Paul Coleman was in a Buckinghamshire field in 2014 when his metal detector began to beep.
“You can gauge the size of the buried metal by listening to the sound. This was a loud signal, and I could tell the object was quite large, but you can’t really know for sure until you dig.”
So Paul began took out his trowel. As he shifted more clay and silt, the anticipation mounted. “The signal seemed to indicate it was getting larger and larger. By the time I had gone to two feet, I could tell that whatever I was about to unearth was huge.”
At last, Paul struck metal: a humble lead container. He thought it was junk. But then he spotted the bright coins inside, stacked neatly.
Paul had found more than 5,252 silver coins, around 1,000 years old.
They bore the faces of their kings: Ethelred the Unready and Canute, who ruled between 978 and 1035.
The hoard was unusual partly because the first was an Anglo-Saxon king, the second a Viking; and coins from both are rarely mixed.
They were later valued at £1.35 million.
• 1,000 coins from the Lenbrorough hoard are on display at Buckinghamshire County Museum in Aylesbury. buckscountymuseum.org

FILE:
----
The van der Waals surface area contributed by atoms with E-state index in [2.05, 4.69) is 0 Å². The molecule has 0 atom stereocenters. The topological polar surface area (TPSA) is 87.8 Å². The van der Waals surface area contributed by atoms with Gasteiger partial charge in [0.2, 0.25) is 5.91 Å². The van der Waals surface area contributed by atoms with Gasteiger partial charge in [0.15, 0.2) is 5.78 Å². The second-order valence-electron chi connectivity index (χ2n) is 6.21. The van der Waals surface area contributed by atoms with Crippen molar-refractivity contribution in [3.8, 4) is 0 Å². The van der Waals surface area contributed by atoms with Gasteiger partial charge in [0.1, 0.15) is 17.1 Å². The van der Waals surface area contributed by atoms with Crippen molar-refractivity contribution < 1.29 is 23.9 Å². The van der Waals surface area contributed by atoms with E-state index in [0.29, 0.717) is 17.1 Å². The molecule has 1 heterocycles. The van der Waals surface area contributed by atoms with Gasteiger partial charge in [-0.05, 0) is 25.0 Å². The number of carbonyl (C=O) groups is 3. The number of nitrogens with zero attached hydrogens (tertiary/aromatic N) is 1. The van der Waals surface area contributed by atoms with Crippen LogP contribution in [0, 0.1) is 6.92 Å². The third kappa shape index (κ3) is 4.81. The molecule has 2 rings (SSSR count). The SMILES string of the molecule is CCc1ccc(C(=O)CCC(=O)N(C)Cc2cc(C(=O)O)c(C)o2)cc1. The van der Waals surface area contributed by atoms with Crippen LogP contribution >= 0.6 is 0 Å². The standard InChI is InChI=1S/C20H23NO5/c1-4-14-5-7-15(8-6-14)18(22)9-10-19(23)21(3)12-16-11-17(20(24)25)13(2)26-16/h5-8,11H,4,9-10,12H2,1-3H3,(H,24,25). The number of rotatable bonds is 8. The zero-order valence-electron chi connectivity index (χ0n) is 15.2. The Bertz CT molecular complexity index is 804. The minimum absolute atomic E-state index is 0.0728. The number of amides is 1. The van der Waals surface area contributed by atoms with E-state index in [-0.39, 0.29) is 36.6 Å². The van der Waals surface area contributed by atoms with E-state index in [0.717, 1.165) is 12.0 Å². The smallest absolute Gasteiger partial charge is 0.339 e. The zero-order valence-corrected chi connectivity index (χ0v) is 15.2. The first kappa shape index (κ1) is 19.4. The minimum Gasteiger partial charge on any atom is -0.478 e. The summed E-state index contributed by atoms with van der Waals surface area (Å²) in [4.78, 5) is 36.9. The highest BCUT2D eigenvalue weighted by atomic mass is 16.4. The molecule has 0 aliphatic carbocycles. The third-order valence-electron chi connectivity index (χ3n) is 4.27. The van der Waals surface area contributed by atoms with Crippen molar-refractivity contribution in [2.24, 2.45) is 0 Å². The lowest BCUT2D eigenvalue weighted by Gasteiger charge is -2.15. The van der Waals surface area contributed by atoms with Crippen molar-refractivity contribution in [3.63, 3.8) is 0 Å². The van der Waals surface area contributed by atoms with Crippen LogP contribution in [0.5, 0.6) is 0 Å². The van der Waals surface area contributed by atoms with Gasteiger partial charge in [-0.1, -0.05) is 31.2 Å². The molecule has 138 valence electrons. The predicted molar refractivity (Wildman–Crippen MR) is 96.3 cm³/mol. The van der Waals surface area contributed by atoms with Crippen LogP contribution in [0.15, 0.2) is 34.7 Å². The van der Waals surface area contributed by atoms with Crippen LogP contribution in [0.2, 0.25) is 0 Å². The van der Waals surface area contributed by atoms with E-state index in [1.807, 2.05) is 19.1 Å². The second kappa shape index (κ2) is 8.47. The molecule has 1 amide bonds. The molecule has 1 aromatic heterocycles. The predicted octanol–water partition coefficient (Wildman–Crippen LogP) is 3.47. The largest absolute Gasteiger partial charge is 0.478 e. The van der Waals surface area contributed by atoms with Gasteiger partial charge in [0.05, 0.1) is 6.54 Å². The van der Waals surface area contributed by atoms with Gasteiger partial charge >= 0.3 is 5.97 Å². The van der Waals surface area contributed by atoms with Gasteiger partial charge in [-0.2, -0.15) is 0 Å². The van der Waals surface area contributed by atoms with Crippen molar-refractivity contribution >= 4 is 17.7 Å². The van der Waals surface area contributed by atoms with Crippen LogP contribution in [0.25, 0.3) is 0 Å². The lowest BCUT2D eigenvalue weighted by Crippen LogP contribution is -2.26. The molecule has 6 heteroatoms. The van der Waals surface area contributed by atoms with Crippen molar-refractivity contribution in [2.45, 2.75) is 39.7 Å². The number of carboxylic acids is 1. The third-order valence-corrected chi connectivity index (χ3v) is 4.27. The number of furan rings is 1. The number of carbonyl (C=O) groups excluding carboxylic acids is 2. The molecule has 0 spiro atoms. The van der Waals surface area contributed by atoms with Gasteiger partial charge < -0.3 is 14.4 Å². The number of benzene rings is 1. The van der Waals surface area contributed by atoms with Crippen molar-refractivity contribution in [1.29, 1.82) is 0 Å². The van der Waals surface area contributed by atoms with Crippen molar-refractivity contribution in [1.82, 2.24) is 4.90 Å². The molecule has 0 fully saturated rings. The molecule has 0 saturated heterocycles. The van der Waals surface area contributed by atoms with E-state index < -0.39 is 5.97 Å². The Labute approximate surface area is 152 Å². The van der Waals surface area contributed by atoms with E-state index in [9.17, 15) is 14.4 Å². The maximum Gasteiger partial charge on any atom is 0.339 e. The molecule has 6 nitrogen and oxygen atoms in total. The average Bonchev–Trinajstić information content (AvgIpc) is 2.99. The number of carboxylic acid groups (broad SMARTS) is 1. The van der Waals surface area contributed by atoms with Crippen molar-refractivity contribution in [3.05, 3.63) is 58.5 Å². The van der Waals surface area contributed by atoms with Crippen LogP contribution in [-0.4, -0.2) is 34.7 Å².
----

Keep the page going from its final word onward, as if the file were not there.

The secret of treasure hunting
Paul’s success didn’t come overnight. “Forty years,” he says. “I’ve been doing this for that long.”
Unsurprisingly, he says that perseverance is the key to metal detecting. “If you put enough time in, you’ll get lucky – you’ll find something really interesting"
The waiting, he reckons, enhances the joy of making a find. "Like angling, or cricket, very little happens for a long time and then you get the big reward. And the time between those moments increases the anticipation.”
Peter Welch runs the 1,000-strong Weekend Wanderers Detecting Club, and was at the scene with Paul when he found the hoard. “Lots of people try detectoring and get disappointed quite quickly when it turns out that it’s not a path to instant riches, that they have to put in the time walking up and down fields,” he says.
The real reward
Some detectorists argue, though, that the real treasure of detectoring is time spent in the countryside.
“People who have taken up and continued detecting tend to appreciate the value of just being outdoors,” says Steve Critchley, a member of the UK’s National Council for Metal Detecting.
Peter agrees: “Some of us are there really to relax, and swinging a metal detector provides a purpose for a walk in the country.”
For Lance and Andy, the main characters in Detectorists, the pleasure of each other's company is also part of the attraction – although of course they would never say so.
But surely all that fruitless wondering gets a little... dull? Paul is adamant: “It’s never boring because, like fishing, it’s the quiet times that make that lucky catch worthwhile.”
Just as well, because there's no guarantee of success, no matter how long you spend looking. “People think I’ve achieved something big," says Pail, "but it’s just a stroke of luck, really.”
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